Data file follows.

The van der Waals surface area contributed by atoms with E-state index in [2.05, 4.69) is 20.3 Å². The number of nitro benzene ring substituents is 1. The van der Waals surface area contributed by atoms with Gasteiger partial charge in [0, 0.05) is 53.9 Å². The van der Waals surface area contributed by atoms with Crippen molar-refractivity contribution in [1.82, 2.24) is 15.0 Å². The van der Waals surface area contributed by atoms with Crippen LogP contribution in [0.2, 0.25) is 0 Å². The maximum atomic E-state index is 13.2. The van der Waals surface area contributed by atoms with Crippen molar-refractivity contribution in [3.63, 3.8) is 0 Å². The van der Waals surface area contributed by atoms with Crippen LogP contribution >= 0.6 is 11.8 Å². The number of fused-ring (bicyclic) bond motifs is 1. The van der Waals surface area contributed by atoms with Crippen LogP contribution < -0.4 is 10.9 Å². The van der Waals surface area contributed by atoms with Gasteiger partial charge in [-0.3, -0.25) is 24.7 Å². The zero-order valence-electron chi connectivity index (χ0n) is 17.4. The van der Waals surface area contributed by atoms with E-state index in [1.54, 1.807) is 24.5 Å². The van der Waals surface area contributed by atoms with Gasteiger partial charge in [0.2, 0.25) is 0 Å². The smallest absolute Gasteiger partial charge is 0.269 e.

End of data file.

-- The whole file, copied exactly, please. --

The van der Waals surface area contributed by atoms with E-state index in [2.05, 4.69) is 20.3 Å². The number of nitro benzene ring substituents is 1. The van der Waals surface area contributed by atoms with Gasteiger partial charge in [0, 0.05) is 53.9 Å². The van der Waals surface area contributed by atoms with Crippen molar-refractivity contribution in [1.82, 2.24) is 15.0 Å². The van der Waals surface area contributed by atoms with Crippen LogP contribution in [0.2, 0.25) is 0 Å². The maximum atomic E-state index is 13.2. The van der Waals surface area contributed by atoms with Crippen molar-refractivity contribution in [3.63, 3.8) is 0 Å². The van der Waals surface area contributed by atoms with Crippen LogP contribution >= 0.6 is 11.8 Å². The number of fused-ring (bicyclic) bond motifs is 1. The van der Waals surface area contributed by atoms with Crippen LogP contribution < -0.4 is 10.9 Å². The van der Waals surface area contributed by atoms with Gasteiger partial charge in [-0.3, -0.25) is 24.7 Å². The zero-order valence-electron chi connectivity index (χ0n) is 17.4. The van der Waals surface area contributed by atoms with E-state index in [1.54, 1.807) is 24.5 Å². The van der Waals surface area contributed by atoms with Gasteiger partial charge in [0.2, 0.25) is 0 Å². The smallest absolute Gasteiger partial charge is 0.269 e.